Extracorporeal photochemotherapy (ECP), or photopheresis, was originally introduced for the management of patients with cutaneous T cell lymphoma (CTCL). In the fifteen years since it became the first FDA approved tumor-targeting selective immunotherapy for the treatment of any cancer, it has induced partial responses in a majority of the erythrodermic CTCL patients with residual immunocompetence to whom it has been administered (in more than 150 centers, more than 250,000 times) throughout the US and Europe. Although combined modality data are limited for the use of ECP with radiation, one study has demonstrated disease free survival (DFS) and cause specific survival (CSS) advantage (after adjusting for B1 status and stage) for patients with erythrodermic mycosis fungoides who received a combination of ECP and total skin electron beam therapy (TSEBT) compared to TSBET without ECP. In a subset of these patients, persistent complete remissions have resulted from the therapy, suggesting that powerful and clinically relevant cytotoxic anti-tumor immune responses had been initiated. ECP has been distinguished from other forms of anti-cancer immunotherapy by both its efficacy and safety, but its evolution has been limited by the mystery of its mechanism. Recently, the key cellular components of ECP's efficacy, namely the simultaneous induction of apoptosis of malignant T cells and monocyte-to-dendritic cell (DC) conversion, have been recognized. Repetitive cycles of leukocyte adherence to and dissociation from the plastic (i.e. acrylic) faces of the ECP flow system device lead to the synchronous differentiation, within a single day, of processed monocytes into an extraordinarily large number (250 million) of immature DCs capable of internalizing apoptotic malignant cells and processing the expressed tumor antigens. This engineered phenomenon may be a mimicking of the normal conversion of monocytes to DCs as they insinuate themselves between endothelial cells to enter interstitial spaces.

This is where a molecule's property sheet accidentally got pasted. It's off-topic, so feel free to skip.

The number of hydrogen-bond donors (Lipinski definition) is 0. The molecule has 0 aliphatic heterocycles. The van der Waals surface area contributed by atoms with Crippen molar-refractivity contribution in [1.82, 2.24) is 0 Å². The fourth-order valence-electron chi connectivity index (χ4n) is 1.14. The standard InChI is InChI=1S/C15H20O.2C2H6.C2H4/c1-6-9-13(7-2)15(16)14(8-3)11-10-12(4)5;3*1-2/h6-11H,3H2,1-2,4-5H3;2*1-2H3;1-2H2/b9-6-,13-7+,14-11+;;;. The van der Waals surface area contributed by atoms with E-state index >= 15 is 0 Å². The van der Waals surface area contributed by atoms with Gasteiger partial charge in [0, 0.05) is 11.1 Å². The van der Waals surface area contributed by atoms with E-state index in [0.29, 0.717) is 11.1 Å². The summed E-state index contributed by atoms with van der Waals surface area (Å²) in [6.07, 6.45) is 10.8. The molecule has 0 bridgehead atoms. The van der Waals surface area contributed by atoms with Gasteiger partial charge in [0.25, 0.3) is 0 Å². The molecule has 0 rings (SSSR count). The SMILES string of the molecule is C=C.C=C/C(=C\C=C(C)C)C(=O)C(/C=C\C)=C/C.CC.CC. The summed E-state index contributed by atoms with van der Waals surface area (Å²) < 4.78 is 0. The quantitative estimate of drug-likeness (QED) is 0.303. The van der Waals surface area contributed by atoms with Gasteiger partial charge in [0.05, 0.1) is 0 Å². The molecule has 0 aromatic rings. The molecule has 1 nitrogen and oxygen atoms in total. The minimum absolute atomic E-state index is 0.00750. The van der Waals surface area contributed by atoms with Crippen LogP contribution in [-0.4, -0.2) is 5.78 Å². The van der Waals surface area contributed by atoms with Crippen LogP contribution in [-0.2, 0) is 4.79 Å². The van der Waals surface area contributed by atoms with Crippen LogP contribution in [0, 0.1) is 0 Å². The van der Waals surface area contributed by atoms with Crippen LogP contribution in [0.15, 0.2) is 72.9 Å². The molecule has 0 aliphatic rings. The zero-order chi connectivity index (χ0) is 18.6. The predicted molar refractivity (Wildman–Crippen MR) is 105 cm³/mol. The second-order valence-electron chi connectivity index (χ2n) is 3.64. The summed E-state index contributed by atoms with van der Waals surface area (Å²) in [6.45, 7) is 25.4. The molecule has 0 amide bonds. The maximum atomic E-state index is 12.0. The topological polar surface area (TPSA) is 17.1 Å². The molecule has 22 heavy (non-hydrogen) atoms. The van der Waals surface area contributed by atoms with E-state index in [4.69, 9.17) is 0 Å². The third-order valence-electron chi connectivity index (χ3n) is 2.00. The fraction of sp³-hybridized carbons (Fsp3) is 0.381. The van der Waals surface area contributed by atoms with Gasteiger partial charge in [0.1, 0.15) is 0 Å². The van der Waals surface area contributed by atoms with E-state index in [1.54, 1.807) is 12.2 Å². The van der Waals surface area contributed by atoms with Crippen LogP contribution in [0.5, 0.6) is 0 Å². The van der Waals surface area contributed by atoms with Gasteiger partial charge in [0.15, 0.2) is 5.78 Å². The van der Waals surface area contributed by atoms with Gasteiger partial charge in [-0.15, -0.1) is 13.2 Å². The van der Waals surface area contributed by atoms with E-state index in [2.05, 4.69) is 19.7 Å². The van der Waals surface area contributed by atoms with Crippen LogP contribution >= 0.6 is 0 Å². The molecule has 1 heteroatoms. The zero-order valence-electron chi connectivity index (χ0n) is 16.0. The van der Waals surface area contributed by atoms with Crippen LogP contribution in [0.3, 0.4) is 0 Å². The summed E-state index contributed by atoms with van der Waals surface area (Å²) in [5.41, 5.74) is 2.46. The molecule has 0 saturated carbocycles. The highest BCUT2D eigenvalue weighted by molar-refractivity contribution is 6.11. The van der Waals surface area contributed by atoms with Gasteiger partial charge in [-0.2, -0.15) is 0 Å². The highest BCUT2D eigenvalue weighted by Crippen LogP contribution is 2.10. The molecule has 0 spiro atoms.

Recently, we have found that overnight co-incubation of the two populations of induced cells, prior to their re-infusion, allows for more efficient cell-to-cell contact and processing of the apoptotic malignant T cells by the newly formed DCs, thus providing a rich source of tumor-loaded DCs in which all available tumor antigens are likely processed without the need to chemically isolate them or know their identity. We have termed the resulting transfer of immunizing tumor antigens to DC capable of stimulating specific anti-cancer immune responses "Transimmunization."
By incubating a patient's treated cells overnight, rather than returning them within two hours of photopheresis, as has been standard, we are able to increase the yield of dendritic cells. Rather than expose these DCs to malignant cells in vitro (in the overnight culture) as occurs in the treatment of CTCL, we propose to intravenously return the DCs to the patient-after overnight incubation in an effort to drive dendritic cell maturation-while the patient is undergoing a course of radiation therapy for NSCLC. Radiation therapy induces a cellular death via several mechanisms-including Apoptosis. Since intravenous return of the ECP-induced DCs would first (via the right heart) passage through the lung microvasculature, it is theorized that the DCs may gain access to the tumor. Direct anti-tumor effects by the DCs, as well as uptake of tumor cells/fragments and subsequent inductions of an anti-tumor response are potential beneficial consequences of the treatment.